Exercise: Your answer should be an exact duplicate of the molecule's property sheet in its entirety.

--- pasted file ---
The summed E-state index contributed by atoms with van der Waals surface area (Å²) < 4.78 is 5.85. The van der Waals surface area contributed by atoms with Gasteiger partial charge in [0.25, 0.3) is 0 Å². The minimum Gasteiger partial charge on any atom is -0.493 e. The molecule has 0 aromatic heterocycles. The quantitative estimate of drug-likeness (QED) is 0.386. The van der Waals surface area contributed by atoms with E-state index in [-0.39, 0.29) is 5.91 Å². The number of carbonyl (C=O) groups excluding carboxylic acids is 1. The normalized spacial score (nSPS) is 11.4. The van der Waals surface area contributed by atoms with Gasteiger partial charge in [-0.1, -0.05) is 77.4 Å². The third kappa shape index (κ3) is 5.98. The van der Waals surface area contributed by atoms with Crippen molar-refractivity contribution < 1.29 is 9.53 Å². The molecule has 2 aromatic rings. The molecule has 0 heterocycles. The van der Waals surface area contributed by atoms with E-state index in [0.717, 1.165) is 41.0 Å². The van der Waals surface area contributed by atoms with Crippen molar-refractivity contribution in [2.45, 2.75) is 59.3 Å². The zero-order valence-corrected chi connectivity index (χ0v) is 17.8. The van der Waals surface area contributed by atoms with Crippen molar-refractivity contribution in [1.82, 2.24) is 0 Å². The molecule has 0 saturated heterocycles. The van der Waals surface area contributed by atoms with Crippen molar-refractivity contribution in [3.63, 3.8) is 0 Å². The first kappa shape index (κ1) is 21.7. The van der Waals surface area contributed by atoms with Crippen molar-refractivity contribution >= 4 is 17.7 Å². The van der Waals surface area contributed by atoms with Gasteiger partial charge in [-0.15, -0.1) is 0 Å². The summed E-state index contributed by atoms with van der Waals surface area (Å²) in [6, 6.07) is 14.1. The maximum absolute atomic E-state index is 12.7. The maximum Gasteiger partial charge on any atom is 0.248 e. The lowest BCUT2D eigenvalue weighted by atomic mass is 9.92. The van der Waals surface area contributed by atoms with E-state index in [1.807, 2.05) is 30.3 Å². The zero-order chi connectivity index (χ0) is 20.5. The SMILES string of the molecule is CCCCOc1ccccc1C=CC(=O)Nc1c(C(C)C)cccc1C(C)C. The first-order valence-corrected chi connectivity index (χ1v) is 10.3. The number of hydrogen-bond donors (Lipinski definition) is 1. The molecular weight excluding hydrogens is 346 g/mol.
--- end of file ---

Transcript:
The summed E-state index contributed by atoms with van der Waals surface area (Å²) < 4.78 is 5.85. The van der Waals surface area contributed by atoms with Gasteiger partial charge in [0.25, 0.3) is 0 Å². The minimum Gasteiger partial charge on any atom is -0.493 e. The molecule has 0 aromatic heterocycles. The quantitative estimate of drug-likeness (QED) is 0.386. The van der Waals surface area contributed by atoms with E-state index in [-0.39, 0.29) is 5.91 Å². The number of carbonyl (C=O) groups excluding carboxylic acids is 1. The normalized spacial score (nSPS) is 11.4. The van der Waals surface area contributed by atoms with Gasteiger partial charge in [-0.1, -0.05) is 77.4 Å². The third kappa shape index (κ3) is 5.98. The van der Waals surface area contributed by atoms with Crippen molar-refractivity contribution < 1.29 is 9.53 Å². The molecule has 2 aromatic rings. The molecule has 0 heterocycles. The van der Waals surface area contributed by atoms with E-state index in [0.717, 1.165) is 41.0 Å². The van der Waals surface area contributed by atoms with Crippen molar-refractivity contribution in [2.45, 2.75) is 59.3 Å². The zero-order valence-corrected chi connectivity index (χ0v) is 17.8. The van der Waals surface area contributed by atoms with Crippen molar-refractivity contribution in [1.82, 2.24) is 0 Å². The molecule has 0 saturated heterocycles. The van der Waals surface area contributed by atoms with Crippen molar-refractivity contribution in [3.63, 3.8) is 0 Å². The first kappa shape index (κ1) is 21.7. The van der Waals surface area contributed by atoms with Crippen molar-refractivity contribution >= 4 is 17.7 Å². The van der Waals surface area contributed by atoms with Gasteiger partial charge in [-0.15, -0.1) is 0 Å². The summed E-state index contributed by atoms with van der Waals surface area (Å²) in [6, 6.07) is 14.1. The maximum absolute atomic E-state index is 12.7. The maximum Gasteiger partial charge on any atom is 0.248 e. The lowest BCUT2D eigenvalue weighted by atomic mass is 9.92. The van der Waals surface area contributed by atoms with E-state index in [1.807, 2.05) is 30.3 Å². The zero-order chi connectivity index (χ0) is 20.5. The SMILES string of the molecule is CCCCOc1ccccc1C=CC(=O)Nc1c(C(C)C)cccc1C(C)C. The first-order valence-corrected chi connectivity index (χ1v) is 10.3. The number of hydrogen-bond donors (Lipinski definition) is 1. The molecular weight excluding hydrogens is 346 g/mol.